candlestick

January-September 1845


The Collected Letters, Volume 19


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TC TO KARL AUGUST VARNHAGEN VON ENSE ; 7 April 1845; DOI: 10.1215/lt-18450407-TC-KAVE-01; CL 19: 50-53


TC TO KARL AUGUST VARNHAGEN VON ENSE

Chelsea, London, 7 April 1845—

My dear Sir,

About a week ago I had your very kind Letter1 with the Autograph of Schiller, which latter I shall take care to return you soon as it has served its purpose here. The Medallions, and the Portrait of Schiller will arrive in good time for their object:2 we shall certainly be able to make out a Likeness of Schiller from the combination, unless our part in it be mismanaged; yours has been performed with all imaginable fidelity! I could regret that you give yourself such a quantity of trouble to serve me; really a far too liberal quantity of trouble!—but I suppose you find a satisfaction in it; so I must let you have your way.

Today in my extremity of haste, with Printers chasing me, and paper litter of every description lying round me in the most distracting way, I must restrict myself to the one little point of business which your Letter indicates: that matter of the Behemoth.— Your great Frederick is right in what he has written there, at least he is not wrong,—tho' I suspect he has but consulted Book Catalogues, or some secondhand Criticism, rather than the Work itself which he speaks of. Behemoth is the name of a very small Book of Thomas Hobbes, Author of the Leviathan, as you have guessed: I think the big Leviathan was published about 1650 or shortly after; and this little Behemoth not till about 1670, tho' probably written long before.3 I had a copy of it, and read it twice some years ago; but at this moment it has fallen aside, and I must speak from memory. It is properly a historical Essay on the late Civil Wars, which had driven Hobbes out of England; it takes a most sceptical atheistic view of the whole Quarrel; imputes it all to the fury of the Preaching Priests, whom and indeed all Priests and babbling Religionists of every kind Hobbes thinks the Civil Power ought to have coerced into silence, or ordered to preach in a given style. In this manner, thinks he, the troubles had all been prevented; similar troubles may again be prevented so. He speaks little about Cromwell; rather seems to admire him, as a man who did coerce the Priests, tho' in a fashion of his own;—this leads me to suspect that your King had never seen the actual Book, but spoken of it from hearsay. It is a most rugged, distinct, forcible little Book, by a man of the creed and temper above indicated; I remember it gave me the idea of a person who had looked with most penetrating tho' unbelieving eye upon the whole Affair, and had better pointed out the epochs and real cardinal-points of this great quarrel than any other contemporary whom I had met with.—— I know not whether this will suffice for Herr Preus[s]'s4 object and yours: but if you need more precise instruction, pray speak again; it is very easy to be had to any extent. Nay I think it would not be difficult to pick from the Old-Book Stalls a copy of the Book itself: but indeed there is a new Edition of all Hobbes's works lately published, in which the Behemoth is duly included,—Sir Wm Molesworth's Edition of Hobbes;5 which is probably in one of your Public Libraries by this time.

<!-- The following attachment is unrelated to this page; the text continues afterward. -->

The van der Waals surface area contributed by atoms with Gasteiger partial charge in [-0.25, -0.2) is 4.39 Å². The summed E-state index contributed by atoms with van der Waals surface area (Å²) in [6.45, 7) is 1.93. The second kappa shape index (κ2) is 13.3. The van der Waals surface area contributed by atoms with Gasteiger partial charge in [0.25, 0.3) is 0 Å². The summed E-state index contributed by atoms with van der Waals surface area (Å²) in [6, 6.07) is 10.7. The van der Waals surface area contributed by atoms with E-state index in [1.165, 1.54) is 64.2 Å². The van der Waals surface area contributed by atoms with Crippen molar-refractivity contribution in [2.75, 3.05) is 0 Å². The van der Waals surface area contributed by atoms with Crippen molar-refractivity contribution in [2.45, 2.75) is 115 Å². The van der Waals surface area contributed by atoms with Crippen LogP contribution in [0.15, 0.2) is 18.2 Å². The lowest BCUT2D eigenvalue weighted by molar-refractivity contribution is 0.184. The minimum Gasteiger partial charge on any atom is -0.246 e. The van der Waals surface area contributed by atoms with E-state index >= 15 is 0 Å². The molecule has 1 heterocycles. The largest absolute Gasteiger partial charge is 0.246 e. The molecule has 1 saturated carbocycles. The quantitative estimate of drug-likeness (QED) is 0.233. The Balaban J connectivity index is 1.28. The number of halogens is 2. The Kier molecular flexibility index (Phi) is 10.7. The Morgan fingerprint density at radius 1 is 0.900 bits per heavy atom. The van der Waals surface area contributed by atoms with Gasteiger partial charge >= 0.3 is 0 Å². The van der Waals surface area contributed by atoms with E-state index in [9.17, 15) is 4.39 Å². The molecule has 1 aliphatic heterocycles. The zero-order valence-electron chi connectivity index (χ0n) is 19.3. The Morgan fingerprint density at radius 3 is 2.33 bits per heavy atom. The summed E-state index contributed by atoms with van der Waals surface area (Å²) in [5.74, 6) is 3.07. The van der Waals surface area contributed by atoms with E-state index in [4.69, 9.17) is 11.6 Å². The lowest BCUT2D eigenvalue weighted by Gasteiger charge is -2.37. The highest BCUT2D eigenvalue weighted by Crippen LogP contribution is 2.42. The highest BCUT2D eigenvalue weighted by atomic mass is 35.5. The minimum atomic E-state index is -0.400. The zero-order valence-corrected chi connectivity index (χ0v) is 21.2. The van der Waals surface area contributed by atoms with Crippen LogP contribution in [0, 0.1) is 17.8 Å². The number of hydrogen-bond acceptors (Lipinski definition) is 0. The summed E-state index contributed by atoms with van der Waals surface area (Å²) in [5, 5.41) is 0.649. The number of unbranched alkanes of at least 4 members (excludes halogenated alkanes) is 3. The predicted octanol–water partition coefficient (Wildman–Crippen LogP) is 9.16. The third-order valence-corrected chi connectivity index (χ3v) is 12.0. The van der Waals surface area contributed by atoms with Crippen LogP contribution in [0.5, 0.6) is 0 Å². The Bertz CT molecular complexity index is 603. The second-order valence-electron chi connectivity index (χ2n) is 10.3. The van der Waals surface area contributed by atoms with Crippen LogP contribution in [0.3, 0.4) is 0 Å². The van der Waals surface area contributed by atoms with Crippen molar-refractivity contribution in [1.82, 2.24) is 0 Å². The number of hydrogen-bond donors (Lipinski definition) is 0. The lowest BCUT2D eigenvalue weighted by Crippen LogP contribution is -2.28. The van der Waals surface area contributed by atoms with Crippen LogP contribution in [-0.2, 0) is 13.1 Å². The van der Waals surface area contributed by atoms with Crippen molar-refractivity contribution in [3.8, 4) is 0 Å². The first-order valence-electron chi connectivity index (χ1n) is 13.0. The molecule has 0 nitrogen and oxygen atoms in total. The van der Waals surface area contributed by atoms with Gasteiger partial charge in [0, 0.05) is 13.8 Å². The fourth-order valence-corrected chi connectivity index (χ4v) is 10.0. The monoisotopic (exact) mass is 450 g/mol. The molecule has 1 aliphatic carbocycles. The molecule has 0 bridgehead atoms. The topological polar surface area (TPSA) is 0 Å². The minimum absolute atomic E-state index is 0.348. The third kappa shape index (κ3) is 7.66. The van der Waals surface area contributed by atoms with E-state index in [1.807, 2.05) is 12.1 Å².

I send you an Autograph of Thomas Babington Macaulay, a conspicuous Politician, Edinburgh-Reviewer, Rhetorician, and what not among us at present. The note is addressed to me:6 the subject is perhaps worth mentioning. An old foolish story circulates concerning Oliver Cromwell: how when the king, in 1647, was negociating between the Army and the Parliament, he had promised to make Oliver an Earl and Knight of the Garter; how Oliver did not entirely believe him; got to understand that he was writing a letter to his Queen, which was to go off on a certain afternoon, sewed into the pannel of a saddle, by a Courier from an Inn in London: how Oliver thereupon, and his son-in-law, on that certain afternoon, disguised themselves as troopers, proceeded to the specified Inn, gave the Courier a cup of liquor, slit open the saddle, found the Letter, and there read,—“Fear not, my Heart; the garter I mean to give him is a hemp rope.” Whereupon &c &c. This story, of which we have Oil Pictures, Engravings, and a general ignorant belief current among us, I have for a long time seen to be mere Mythus; and had swept it, with many other such, entirely out of my head. But now a benevolent gentleman writes to me that, for certain, I shall get evidence about it, in Sir James Mackintosh's papers,—sends me even a long memoir on the subject. Macaulay has Sir James's Papers at present: I forward to Macaulay the long memoir; requesting him to burn it, if, as I conclude, he has and can have no evidence to confirm the story. This is his answer.7—— It is astonishing what masses of dry and wet rubbish do lie in one's way towards the smallest particle of valuable truth on such matters! I was in Oliver's native region two years ago;8 and made sad reflexions on the nature of what we call “immortal fame” in this world!

Peel is considered to have done a great feat in getting a Grant of Money (a much increased Grant) for the Catholic College of Maynooth in Ireland.9 — I do not wonder your King is in a great hesitation about setting up Parliaments in Prussia.10 I would advise a wise man, in love with things, and not in love with empty talk about things, to come here and look first!—

Adieu, my dear Sir,—in haste today.

Yours always truly /

T. Carlyle